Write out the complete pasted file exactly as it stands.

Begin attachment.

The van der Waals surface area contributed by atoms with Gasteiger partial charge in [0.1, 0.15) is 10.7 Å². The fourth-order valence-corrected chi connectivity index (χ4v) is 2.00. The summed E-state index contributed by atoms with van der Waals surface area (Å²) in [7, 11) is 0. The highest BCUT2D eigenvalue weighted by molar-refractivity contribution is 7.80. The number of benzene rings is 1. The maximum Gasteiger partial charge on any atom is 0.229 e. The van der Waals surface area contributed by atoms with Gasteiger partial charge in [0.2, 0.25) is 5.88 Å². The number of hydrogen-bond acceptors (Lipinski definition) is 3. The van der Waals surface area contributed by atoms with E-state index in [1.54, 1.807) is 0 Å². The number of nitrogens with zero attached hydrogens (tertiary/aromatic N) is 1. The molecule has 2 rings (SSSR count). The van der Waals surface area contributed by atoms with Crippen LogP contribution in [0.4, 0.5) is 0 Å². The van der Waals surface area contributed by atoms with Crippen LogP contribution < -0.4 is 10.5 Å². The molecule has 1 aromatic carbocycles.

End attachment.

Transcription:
The van der Waals surface area contributed by atoms with Gasteiger partial charge in [0.1, 0.15) is 10.7 Å². The fourth-order valence-corrected chi connectivity index (χ4v) is 2.00. The summed E-state index contributed by atoms with van der Waals surface area (Å²) in [7, 11) is 0. The highest BCUT2D eigenvalue weighted by molar-refractivity contribution is 7.80. The number of benzene rings is 1. The maximum Gasteiger partial charge on any atom is 0.229 e. The van der Waals surface area contributed by atoms with Gasteiger partial charge in [0.2, 0.25) is 5.88 Å². The number of hydrogen-bond acceptors (Lipinski definition) is 3. The van der Waals surface area contributed by atoms with E-state index in [1.54, 1.807) is 0 Å². The number of nitrogens with zero attached hydrogens (tertiary/aromatic N) is 1. The molecule has 2 rings (SSSR count). The van der Waals surface area contributed by atoms with Crippen LogP contribution in [0.4, 0.5) is 0 Å². The van der Waals surface area contributed by atoms with Crippen LogP contribution < -0.4 is 10.5 Å². The molecule has 1 aromatic carbocycles.